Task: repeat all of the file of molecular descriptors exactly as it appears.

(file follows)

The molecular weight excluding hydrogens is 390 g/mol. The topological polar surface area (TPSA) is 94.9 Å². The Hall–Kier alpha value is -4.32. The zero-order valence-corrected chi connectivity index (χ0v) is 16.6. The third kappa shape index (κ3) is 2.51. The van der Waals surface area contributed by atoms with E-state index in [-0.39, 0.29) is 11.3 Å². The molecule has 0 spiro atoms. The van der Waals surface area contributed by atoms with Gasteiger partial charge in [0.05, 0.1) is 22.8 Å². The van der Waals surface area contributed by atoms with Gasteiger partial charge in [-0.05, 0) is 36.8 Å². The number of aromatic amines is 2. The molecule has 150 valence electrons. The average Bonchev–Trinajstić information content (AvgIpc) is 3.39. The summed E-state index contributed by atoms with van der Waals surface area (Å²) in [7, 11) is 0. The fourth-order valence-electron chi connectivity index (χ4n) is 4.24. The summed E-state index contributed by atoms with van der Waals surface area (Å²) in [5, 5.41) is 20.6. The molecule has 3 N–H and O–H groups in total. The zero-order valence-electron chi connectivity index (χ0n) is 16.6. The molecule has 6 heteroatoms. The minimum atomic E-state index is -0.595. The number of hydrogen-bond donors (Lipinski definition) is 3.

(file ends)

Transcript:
The molecular weight excluding hydrogens is 390 g/mol. The topological polar surface area (TPSA) is 94.9 Å². The Hall–Kier alpha value is -4.32. The zero-order valence-corrected chi connectivity index (χ0v) is 16.6. The third kappa shape index (κ3) is 2.51. The van der Waals surface area contributed by atoms with E-state index in [-0.39, 0.29) is 11.3 Å². The molecule has 0 spiro atoms. The van der Waals surface area contributed by atoms with Gasteiger partial charge in [0.05, 0.1) is 22.8 Å². The van der Waals surface area contributed by atoms with Gasteiger partial charge in [-0.05, 0) is 36.8 Å². The number of aromatic amines is 2. The molecule has 150 valence electrons. The average Bonchev–Trinajstić information content (AvgIpc) is 3.39. The summed E-state index contributed by atoms with van der Waals surface area (Å²) in [7, 11) is 0. The fourth-order valence-electron chi connectivity index (χ4n) is 4.24. The summed E-state index contributed by atoms with van der Waals surface area (Å²) in [5, 5.41) is 20.6. The molecule has 3 N–H and O–H groups in total. The zero-order valence-electron chi connectivity index (χ0n) is 16.6. The molecule has 6 heteroatoms. The minimum atomic E-state index is -0.595. The number of hydrogen-bond donors (Lipinski definition) is 3.